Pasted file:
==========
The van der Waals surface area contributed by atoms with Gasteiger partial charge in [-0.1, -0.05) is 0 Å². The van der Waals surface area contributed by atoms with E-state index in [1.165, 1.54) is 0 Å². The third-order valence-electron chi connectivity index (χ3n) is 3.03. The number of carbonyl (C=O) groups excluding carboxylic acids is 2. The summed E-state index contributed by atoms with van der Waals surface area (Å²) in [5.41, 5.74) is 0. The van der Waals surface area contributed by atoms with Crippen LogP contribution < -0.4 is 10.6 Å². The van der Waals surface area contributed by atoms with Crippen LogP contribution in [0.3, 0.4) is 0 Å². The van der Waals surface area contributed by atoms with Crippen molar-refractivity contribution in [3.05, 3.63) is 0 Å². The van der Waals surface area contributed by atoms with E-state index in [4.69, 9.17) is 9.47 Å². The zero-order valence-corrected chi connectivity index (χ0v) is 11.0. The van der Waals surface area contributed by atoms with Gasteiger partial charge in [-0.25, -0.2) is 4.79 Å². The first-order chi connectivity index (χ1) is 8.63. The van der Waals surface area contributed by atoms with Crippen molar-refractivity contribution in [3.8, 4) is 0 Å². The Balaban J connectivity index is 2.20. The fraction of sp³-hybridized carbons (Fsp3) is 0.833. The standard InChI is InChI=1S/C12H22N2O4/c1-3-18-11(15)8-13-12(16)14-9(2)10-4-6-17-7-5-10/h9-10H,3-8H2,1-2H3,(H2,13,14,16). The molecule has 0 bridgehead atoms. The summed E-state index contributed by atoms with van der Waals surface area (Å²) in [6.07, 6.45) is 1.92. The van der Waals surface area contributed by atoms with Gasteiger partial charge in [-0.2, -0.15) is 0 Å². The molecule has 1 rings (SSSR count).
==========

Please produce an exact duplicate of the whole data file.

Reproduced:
The van der Waals surface area contributed by atoms with Gasteiger partial charge in [-0.1, -0.05) is 0 Å². The van der Waals surface area contributed by atoms with E-state index in [1.165, 1.54) is 0 Å². The third-order valence-electron chi connectivity index (χ3n) is 3.03. The number of carbonyl (C=O) groups excluding carboxylic acids is 2. The summed E-state index contributed by atoms with van der Waals surface area (Å²) in [5.41, 5.74) is 0. The van der Waals surface area contributed by atoms with Crippen LogP contribution < -0.4 is 10.6 Å². The van der Waals surface area contributed by atoms with Crippen LogP contribution in [0.3, 0.4) is 0 Å². The van der Waals surface area contributed by atoms with Crippen molar-refractivity contribution in [3.05, 3.63) is 0 Å². The van der Waals surface area contributed by atoms with E-state index in [4.69, 9.17) is 9.47 Å². The zero-order valence-corrected chi connectivity index (χ0v) is 11.0. The van der Waals surface area contributed by atoms with Gasteiger partial charge in [-0.25, -0.2) is 4.79 Å². The first-order chi connectivity index (χ1) is 8.63. The van der Waals surface area contributed by atoms with Crippen molar-refractivity contribution in [3.8, 4) is 0 Å². The Balaban J connectivity index is 2.20. The fraction of sp³-hybridized carbons (Fsp3) is 0.833. The standard InChI is InChI=1S/C12H22N2O4/c1-3-18-11(15)8-13-12(16)14-9(2)10-4-6-17-7-5-10/h9-10H,3-8H2,1-2H3,(H2,13,14,16). The molecule has 0 bridgehead atoms. The summed E-state index contributed by atoms with van der Waals surface area (Å²) in [6.07, 6.45) is 1.92. The van der Waals surface area contributed by atoms with Gasteiger partial charge in [-0.2, -0.15) is 0 Å². The molecule has 1 rings (SSSR count).